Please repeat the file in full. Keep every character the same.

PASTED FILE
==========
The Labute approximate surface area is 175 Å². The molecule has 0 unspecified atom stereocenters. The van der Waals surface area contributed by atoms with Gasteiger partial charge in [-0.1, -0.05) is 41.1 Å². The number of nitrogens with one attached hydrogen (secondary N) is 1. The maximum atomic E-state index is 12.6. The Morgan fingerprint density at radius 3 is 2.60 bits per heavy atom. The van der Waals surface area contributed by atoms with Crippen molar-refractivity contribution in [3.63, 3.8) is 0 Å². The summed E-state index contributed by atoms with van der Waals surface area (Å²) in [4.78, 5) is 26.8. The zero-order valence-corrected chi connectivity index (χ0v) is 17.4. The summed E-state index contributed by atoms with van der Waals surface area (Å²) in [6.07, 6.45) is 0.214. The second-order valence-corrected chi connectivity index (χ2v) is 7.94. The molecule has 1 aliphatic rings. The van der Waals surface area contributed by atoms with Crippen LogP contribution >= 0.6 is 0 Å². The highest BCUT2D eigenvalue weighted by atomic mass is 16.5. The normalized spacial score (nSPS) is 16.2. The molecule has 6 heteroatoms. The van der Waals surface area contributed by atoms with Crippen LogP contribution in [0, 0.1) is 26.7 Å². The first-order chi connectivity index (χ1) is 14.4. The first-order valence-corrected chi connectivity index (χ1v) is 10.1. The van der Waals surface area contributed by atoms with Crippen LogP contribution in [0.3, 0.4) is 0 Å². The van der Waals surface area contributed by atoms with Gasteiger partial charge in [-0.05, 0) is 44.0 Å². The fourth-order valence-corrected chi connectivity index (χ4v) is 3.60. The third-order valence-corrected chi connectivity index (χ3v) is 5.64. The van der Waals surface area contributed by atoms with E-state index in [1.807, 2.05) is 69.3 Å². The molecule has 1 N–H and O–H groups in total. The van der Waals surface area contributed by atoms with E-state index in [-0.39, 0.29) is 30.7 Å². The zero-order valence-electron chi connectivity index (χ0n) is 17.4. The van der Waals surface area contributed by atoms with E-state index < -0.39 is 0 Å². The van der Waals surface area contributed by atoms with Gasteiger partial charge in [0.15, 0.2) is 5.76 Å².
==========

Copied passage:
The Labute approximate surface area is 175 Å². The molecule has 0 unspecified atom stereocenters. The van der Waals surface area contributed by atoms with Gasteiger partial charge in [-0.1, -0.05) is 41.1 Å². The number of nitrogens with one attached hydrogen (secondary N) is 1. The maximum atomic E-state index is 12.6. The Morgan fingerprint density at radius 3 is 2.60 bits per heavy atom. The van der Waals surface area contributed by atoms with Crippen molar-refractivity contribution in [3.63, 3.8) is 0 Å². The summed E-state index contributed by atoms with van der Waals surface area (Å²) in [4.78, 5) is 26.8. The zero-order valence-corrected chi connectivity index (χ0v) is 17.4. The summed E-state index contributed by atoms with van der Waals surface area (Å²) in [6.07, 6.45) is 0.214. The second-order valence-corrected chi connectivity index (χ2v) is 7.94. The molecule has 1 aliphatic rings. The van der Waals surface area contributed by atoms with Crippen LogP contribution >= 0.6 is 0 Å². The highest BCUT2D eigenvalue weighted by atomic mass is 16.5. The normalized spacial score (nSPS) is 16.2. The molecule has 6 heteroatoms. The van der Waals surface area contributed by atoms with Crippen LogP contribution in [0, 0.1) is 26.7 Å². The first-order chi connectivity index (χ1) is 14.4. The first-order valence-corrected chi connectivity index (χ1v) is 10.1. The van der Waals surface area contributed by atoms with Crippen LogP contribution in [0.3, 0.4) is 0 Å². The van der Waals surface area contributed by atoms with Gasteiger partial charge in [-0.05, 0) is 44.0 Å². The fourth-order valence-corrected chi connectivity index (χ4v) is 3.60. The third-order valence-corrected chi connectivity index (χ3v) is 5.64. The van der Waals surface area contributed by atoms with E-state index in [1.807, 2.05) is 69.3 Å². The molecule has 1 N–H and O–H groups in total. The van der Waals surface area contributed by atoms with E-state index in [-0.39, 0.29) is 30.7 Å². The zero-order valence-electron chi connectivity index (χ0n) is 17.4. The van der Waals surface area contributed by atoms with E-state index < -0.39 is 0 Å². The van der Waals surface area contributed by atoms with Gasteiger partial charge in [0.15, 0.2) is 5.76 Å².